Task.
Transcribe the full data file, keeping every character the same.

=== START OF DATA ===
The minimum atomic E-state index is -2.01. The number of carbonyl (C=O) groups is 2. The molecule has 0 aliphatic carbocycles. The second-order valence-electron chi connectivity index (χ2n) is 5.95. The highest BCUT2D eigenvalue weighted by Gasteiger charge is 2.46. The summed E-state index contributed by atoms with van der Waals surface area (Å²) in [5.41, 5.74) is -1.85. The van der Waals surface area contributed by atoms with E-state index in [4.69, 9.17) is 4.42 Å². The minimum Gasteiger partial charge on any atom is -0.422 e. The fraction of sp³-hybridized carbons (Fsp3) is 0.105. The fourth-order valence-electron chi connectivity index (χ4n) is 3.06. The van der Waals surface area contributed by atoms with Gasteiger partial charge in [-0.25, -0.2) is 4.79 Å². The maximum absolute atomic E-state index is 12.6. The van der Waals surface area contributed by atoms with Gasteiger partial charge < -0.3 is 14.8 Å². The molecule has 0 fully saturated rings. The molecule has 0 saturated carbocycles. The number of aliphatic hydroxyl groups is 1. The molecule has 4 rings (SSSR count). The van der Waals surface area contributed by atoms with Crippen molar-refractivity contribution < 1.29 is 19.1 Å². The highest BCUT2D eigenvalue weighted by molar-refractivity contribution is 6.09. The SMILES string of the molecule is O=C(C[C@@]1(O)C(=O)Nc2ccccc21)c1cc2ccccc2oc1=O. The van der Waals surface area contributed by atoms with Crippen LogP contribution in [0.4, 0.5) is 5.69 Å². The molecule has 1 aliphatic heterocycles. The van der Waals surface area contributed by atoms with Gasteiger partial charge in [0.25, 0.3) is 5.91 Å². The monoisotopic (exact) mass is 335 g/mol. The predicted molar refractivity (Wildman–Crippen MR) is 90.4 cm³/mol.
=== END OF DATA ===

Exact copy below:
The minimum atomic E-state index is -2.01. The number of carbonyl (C=O) groups is 2. The molecule has 0 aliphatic carbocycles. The second-order valence-electron chi connectivity index (χ2n) is 5.95. The highest BCUT2D eigenvalue weighted by Gasteiger charge is 2.46. The summed E-state index contributed by atoms with van der Waals surface area (Å²) in [5.41, 5.74) is -1.85. The van der Waals surface area contributed by atoms with E-state index in [4.69, 9.17) is 4.42 Å². The minimum Gasteiger partial charge on any atom is -0.422 e. The fraction of sp³-hybridized carbons (Fsp3) is 0.105. The fourth-order valence-electron chi connectivity index (χ4n) is 3.06. The van der Waals surface area contributed by atoms with Gasteiger partial charge in [-0.25, -0.2) is 4.79 Å². The maximum absolute atomic E-state index is 12.6. The van der Waals surface area contributed by atoms with Gasteiger partial charge < -0.3 is 14.8 Å². The molecule has 0 fully saturated rings. The molecule has 0 saturated carbocycles. The number of aliphatic hydroxyl groups is 1. The molecule has 4 rings (SSSR count). The van der Waals surface area contributed by atoms with Crippen molar-refractivity contribution < 1.29 is 19.1 Å². The highest BCUT2D eigenvalue weighted by molar-refractivity contribution is 6.09. The SMILES string of the molecule is O=C(C[C@@]1(O)C(=O)Nc2ccccc21)c1cc2ccccc2oc1=O. The van der Waals surface area contributed by atoms with Crippen LogP contribution in [0.4, 0.5) is 5.69 Å². The molecule has 1 aliphatic heterocycles. The van der Waals surface area contributed by atoms with Gasteiger partial charge in [0.25, 0.3) is 5.91 Å². The monoisotopic (exact) mass is 335 g/mol. The predicted molar refractivity (Wildman–Crippen MR) is 90.4 cm³/mol.